Cross compiling Qt for the masses

Published Friday April 13th, 2012
13 Comments on Cross compiling Qt for the masses
Posted in Contributors, Embedded, Open Governance, Qt

Cross compiling Qt for particular devices/BSPs can be frustrating when operating from first principles and we are trying to improve the existing configure/qmake build infrastructure in Qt 5, as well as the associated documentation, in order to ease this burden. We are approaching the problem from 2 angles:

  • General cross compilation support
  • Direct target support

The general cross compilation support is being improved by:

  • Reworking the pkg-config logic
  • Introducing the -device flag to configure
  • Introducing the -sysroot flag to configure

The supported targets are documented here:

and as you can see in the Raspberry Pi documentation, we have reduced compilation for this target down to:

./configure -prefix <your prefix> -release
  -device linux-rasp-pi-g++ -make libs
  -device-option CROSS_COMPILE=<your toolchain path>/bin/arm-none-linux-gnueabi-
  -sysroot <your sysroot path>

The resulting build has full (single process) OpenGL ES 2 support and keyboard support for the Raspberry Pi.

There is no need to patch any files as all the relevant changes have been upstreamed into Qt 5 where they can be adequately reviewed and QAed like any other Qt contribution. Needless to say this drastically increases the quality of the code finding its way on to these devices and should drastically improve the user experience when dealing with this kind of hardware for prototyping/productization/recreation. Sunlight is the best disinfectant, and we delight in consuming this dog food.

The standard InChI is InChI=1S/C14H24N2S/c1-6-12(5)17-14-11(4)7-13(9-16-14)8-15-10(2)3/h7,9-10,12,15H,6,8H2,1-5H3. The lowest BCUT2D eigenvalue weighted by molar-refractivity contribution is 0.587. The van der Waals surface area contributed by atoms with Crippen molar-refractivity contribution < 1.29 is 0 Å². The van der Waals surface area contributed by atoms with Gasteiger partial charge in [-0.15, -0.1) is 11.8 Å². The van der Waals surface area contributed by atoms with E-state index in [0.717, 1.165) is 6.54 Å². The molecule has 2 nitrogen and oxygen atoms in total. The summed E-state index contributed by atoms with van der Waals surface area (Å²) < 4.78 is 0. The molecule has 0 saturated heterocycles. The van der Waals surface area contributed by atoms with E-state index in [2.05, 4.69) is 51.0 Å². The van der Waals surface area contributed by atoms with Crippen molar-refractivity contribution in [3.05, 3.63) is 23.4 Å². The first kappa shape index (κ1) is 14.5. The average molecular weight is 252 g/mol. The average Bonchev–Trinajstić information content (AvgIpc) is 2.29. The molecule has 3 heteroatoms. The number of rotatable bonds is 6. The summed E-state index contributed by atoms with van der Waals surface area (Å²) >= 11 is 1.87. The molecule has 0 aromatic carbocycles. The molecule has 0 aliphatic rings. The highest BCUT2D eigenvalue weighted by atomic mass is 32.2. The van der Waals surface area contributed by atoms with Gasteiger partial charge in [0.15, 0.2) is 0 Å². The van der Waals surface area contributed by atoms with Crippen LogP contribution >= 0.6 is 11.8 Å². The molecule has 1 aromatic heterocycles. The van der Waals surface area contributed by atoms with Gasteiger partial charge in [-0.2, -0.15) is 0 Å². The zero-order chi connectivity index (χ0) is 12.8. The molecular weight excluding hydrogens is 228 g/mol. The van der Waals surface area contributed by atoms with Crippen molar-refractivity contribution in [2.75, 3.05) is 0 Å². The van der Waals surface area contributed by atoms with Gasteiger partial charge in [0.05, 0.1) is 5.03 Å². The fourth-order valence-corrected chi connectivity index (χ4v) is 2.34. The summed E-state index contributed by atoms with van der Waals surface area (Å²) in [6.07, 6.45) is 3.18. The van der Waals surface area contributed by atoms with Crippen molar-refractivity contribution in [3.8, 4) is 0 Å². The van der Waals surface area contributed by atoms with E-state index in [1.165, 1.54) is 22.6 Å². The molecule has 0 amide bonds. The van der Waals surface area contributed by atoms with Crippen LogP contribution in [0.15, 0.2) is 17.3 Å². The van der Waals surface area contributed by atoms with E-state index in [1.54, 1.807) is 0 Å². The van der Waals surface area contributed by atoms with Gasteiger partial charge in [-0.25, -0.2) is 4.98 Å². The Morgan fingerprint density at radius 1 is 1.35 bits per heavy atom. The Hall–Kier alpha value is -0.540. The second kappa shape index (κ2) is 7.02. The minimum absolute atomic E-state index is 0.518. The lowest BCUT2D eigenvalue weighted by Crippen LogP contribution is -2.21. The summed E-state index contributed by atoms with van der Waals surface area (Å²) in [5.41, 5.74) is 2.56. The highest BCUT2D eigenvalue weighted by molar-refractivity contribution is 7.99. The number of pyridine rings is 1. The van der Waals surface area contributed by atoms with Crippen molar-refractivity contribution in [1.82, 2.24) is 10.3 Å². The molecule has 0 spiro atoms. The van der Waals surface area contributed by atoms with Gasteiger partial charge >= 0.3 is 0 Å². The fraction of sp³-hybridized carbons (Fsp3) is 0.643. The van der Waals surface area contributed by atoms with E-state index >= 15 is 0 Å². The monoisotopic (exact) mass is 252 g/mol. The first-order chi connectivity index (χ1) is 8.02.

We heartily invite any (all!) chipset vendors/chipset customers/BSP vendors or interested parties to upstream relevant mkspecs and the associated code changes to Qt, in order to extend the breadth of Qt 5’s out-of-the-box device support. The move to Open Governance has made extending this support increasingly achievable, feasible and convenient and we are very excited about both Qt 5 as a whole and the current rate of development towards embedded (read constrained) Linux platforms.

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Posted in Contributors, Embedded, Open Governance, Qt


Baso says:

Hi all,

The great keywords == Performance, Speed, Enhancement

Hope we see Qt5 run always as native on supported OS’s regarding that keywords. We have no doubt that Qt has ability to bring code for our applications to be cross platform in a great way, but we cannot let ourselves to stay here a long time without continuing to inject more such great keywords into Qt to push it forward every time.

We put our programming life on Qt and we have decided to invest on it and will not give up as long as Qt gives us what we need and allow us to compete other native applications (not cross ones) while we sit on cross platform chair!.

Thanks to Qt’s team, supporters, developers, users

linnaus says:

good news

zhxt says:

Very exciting! This new way makes it easier to port Qt for embedded system. Well done! Guys.

Kromain says:

Hey Donald,